Tag Archive for robert crumb

Review: Newave!: The Underground Mini Comix of the 1980s

Newave!: The Underground
Mini Comix of the 1980s

Buy at Amazon.com

I wanted to like Newave!: The Underground Mini Comix of the 1980s (Fantagraphics, 2010). Part of me actually wanted to love it. Taken as a book that records a history, it’s pretty awesome. But as a book that’s supposed to entertain or inspire, it missed its mark for me.

Collecting mini comics from the 1970s to the early 1990s (despite what the subtitle says), editor Michael Dowers certainly had an aesthetic in mind. So mostly, this book is full of post-Robert Crumb-inspired art by adolescent males (even if it’s they’re just “adolescent” in terms of mindset and not actually age). There’s plenty of graphic sex and graphic violence, mostly done in a tittering kind of “ha ha, look at how shocking we are!!” kind of way.

I completely understand that most of this book just doesn’t appeal to me. I didn’t feel particularly offended by any of it (although there are some disturbing things) but just bored. There are only so many drawings of women with grotesquely large breasts I can look at before I lose interest. You, of course, may be different.

There were some really lovely things I did like, though, such as William Clark and Mary Fleener‘s “Dead Girl” with its high-contrast, stylized art, Tom Christopher’s pop-art inspired “Vivian” and Molly Kiely‘s dreamy “Lulu.”

It’s only coincidence that two of pieces that stuck out for me were by/co-created by women. But it is worth noting that these seem to be the only two female creators featured in this book. I understand that comics — even underground ones — have always been male-dominated, but I’m also pretty sure that women were making minicomics in the ’80s.

But I think that may go back to the issue of the aesthetic choices of this book — Dowers was including the comics he was interested in and liked, and those aren’t necessarily the ones I am interested in or like.

Still, I think that does make Newave! feel less like an overview of minicomics and more like selections from one guy’s collection.

Newave! does include essays about minicomics and interviews with some of the creators. These are fun and provide a great look at how all of this came about. The chunky shape and size of the book is also fun (it’s only slightly larger than a sheet of 8 1/2 by 11 paper folded in quarters, evoking the size these comics originally appeared in).

I’m disappointed this book didn’t excite me more — I love minicomics and I enjoyed learning a little bit of the history of them (at least, a certain type of them). But ultimately, this book isn’t really for me and it’s not something I’m going to revisit.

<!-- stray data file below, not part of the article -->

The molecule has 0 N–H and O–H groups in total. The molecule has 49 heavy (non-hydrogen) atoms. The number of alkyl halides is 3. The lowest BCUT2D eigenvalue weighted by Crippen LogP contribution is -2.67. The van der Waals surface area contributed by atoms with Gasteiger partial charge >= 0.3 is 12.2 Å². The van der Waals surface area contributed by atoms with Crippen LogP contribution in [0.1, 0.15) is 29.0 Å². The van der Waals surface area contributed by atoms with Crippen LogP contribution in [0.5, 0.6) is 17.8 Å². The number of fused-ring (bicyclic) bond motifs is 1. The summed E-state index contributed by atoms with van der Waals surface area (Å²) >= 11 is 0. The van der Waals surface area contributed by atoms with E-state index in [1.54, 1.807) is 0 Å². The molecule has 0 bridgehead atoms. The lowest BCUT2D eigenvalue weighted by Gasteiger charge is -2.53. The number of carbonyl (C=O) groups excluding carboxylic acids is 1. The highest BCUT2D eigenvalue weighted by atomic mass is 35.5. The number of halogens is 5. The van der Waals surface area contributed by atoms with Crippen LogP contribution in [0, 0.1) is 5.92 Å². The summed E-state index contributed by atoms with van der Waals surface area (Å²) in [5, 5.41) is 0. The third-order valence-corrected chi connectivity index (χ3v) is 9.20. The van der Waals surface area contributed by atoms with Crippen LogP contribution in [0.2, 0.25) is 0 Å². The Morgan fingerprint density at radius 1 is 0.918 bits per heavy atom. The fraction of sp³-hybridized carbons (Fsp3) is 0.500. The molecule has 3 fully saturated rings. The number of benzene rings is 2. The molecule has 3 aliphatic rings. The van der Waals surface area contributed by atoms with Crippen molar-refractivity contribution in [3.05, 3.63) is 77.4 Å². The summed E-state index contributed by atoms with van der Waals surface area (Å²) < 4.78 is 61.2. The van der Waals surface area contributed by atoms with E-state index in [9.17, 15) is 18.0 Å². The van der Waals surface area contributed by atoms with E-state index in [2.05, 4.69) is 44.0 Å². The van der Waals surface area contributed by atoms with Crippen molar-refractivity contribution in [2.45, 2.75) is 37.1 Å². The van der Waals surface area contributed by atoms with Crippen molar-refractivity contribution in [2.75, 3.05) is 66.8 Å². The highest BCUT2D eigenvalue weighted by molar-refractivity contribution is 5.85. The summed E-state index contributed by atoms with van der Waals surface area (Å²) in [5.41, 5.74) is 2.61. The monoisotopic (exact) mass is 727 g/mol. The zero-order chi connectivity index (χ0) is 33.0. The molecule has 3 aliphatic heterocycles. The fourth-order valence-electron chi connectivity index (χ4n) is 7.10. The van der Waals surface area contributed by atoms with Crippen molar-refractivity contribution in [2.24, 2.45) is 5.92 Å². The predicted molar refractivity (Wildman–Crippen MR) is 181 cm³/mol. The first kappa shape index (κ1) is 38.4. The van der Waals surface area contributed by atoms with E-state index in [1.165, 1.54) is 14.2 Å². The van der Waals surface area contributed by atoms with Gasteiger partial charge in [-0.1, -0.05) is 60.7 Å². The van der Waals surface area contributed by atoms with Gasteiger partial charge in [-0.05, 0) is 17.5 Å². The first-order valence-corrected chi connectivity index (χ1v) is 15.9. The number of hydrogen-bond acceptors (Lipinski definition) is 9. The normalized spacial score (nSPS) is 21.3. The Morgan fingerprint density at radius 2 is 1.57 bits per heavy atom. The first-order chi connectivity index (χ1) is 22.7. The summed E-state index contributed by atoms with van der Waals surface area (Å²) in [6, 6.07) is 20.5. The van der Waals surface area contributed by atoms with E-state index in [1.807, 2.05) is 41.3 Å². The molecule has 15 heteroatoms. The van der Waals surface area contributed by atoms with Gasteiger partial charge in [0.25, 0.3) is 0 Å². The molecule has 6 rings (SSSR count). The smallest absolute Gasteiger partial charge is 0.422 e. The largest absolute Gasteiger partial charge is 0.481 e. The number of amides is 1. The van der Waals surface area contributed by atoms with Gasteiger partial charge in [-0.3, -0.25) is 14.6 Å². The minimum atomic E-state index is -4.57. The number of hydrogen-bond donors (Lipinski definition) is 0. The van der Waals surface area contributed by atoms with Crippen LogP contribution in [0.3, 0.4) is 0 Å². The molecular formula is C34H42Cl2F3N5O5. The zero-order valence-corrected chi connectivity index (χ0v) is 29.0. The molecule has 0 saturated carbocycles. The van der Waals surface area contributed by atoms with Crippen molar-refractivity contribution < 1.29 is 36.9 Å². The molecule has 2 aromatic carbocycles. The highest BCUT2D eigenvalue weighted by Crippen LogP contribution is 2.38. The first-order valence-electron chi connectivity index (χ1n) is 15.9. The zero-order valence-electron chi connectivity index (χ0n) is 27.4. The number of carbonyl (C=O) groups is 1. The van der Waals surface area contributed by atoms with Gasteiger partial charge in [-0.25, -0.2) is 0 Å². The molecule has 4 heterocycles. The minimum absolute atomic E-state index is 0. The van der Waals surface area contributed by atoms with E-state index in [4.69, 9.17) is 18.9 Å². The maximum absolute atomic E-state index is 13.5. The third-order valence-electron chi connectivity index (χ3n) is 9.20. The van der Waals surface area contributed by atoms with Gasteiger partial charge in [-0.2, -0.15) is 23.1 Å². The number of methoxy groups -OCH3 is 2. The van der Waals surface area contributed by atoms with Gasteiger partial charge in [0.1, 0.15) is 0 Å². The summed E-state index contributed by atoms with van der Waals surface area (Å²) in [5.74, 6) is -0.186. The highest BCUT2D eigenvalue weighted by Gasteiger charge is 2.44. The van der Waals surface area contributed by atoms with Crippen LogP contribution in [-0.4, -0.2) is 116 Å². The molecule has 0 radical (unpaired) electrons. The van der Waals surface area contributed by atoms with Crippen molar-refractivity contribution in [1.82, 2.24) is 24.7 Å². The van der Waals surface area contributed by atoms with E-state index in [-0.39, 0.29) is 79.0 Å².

A review copy of this book was provided by the publisher.

Review: Abstract Comics

Abstract Comics

Buy at Amazon.com

Every couple of months or so, another article will come out considering the question of “Are comics literature?” Much has been discussed about the value of graphic novels with attempts to place them alongside prose books.

Less has been discussed about comics as art, however.

Abstract Comics (2009, Fantagraphics) tries to make the case for the latter. On one hand, it succeeds beautifully. On the other hand, it’s really hard to say if some these are truly “comics.”

The book is designed beautifully — editor Andrei Molotiu presents this book like an exhibition catalog and the oversized pages are filled with rich blacks and vibrant colors. It’s maybe not quite a coffee table book, but it’s a lovely one to leave lying around to flip through idly.

The content serves as a great introduction to a genre of comics that few people knew existed. Molotiu takes somewhat of a scholarly approach to the content, placing the concept of abstract comics within art history in his introduction. He makes a good case.

Obviously, some of these are absolutely what I think of comics. Robert Crumb’s “Abstract Expressionist Ultra Super Modernistic Comics” is done in his classic style, even if it lacks a narrative, and Mike Getsiv‘s “Shapes,” with its swirl of colors, has plenty of movement. Henrik Rehr‘s “Storms” is powerful as it builds, evoking the chaos of storms. Mark Gonyea and James Kochalka also provide interesting contributions — abstract, certainly, as the title of the book would imply, but very much grounded in the traditional sequential form of comics.

Other works in the book, I think it’s a stretch to call comics. In fact, I think it’s a stretch to even say they’re sequential art. Tim Gaze’s series of splotchy patches of black ink, segmented randomly, are appealingly disorganized, but they don’t seem to move from one to the next with clear transitions. Richard Hahn‘s bicolored paintings, divided into tiny, uneven boxes, are lovely and soothing, but don’t say “comics” to me at all. I understand that some of this is just a matter of personal opinion — you may think they’re comics whereas I don’t — but some of this feels like a stretch.

And you may have noticed that everyone I’ve listed so far is a man. There is not one woman creator featured in this book. The Abstract Comics blog features a couple — such as Satu Kaikkonen and Nina Roos — so I’m going to think their work was discovered too late for inclusion here and it wasn’t some intentional oversight. Still, I would’ve loved to have seen more diversity in the creators featured in this book.

Overall, this is a cool concept and I was surprised by it. I think it’s definitely going to cause some debates about what comics are and are not, and that’s a good thing. I’m going to enjoy revisiting this book, even if I don’t agree that all of the works featured here are comics.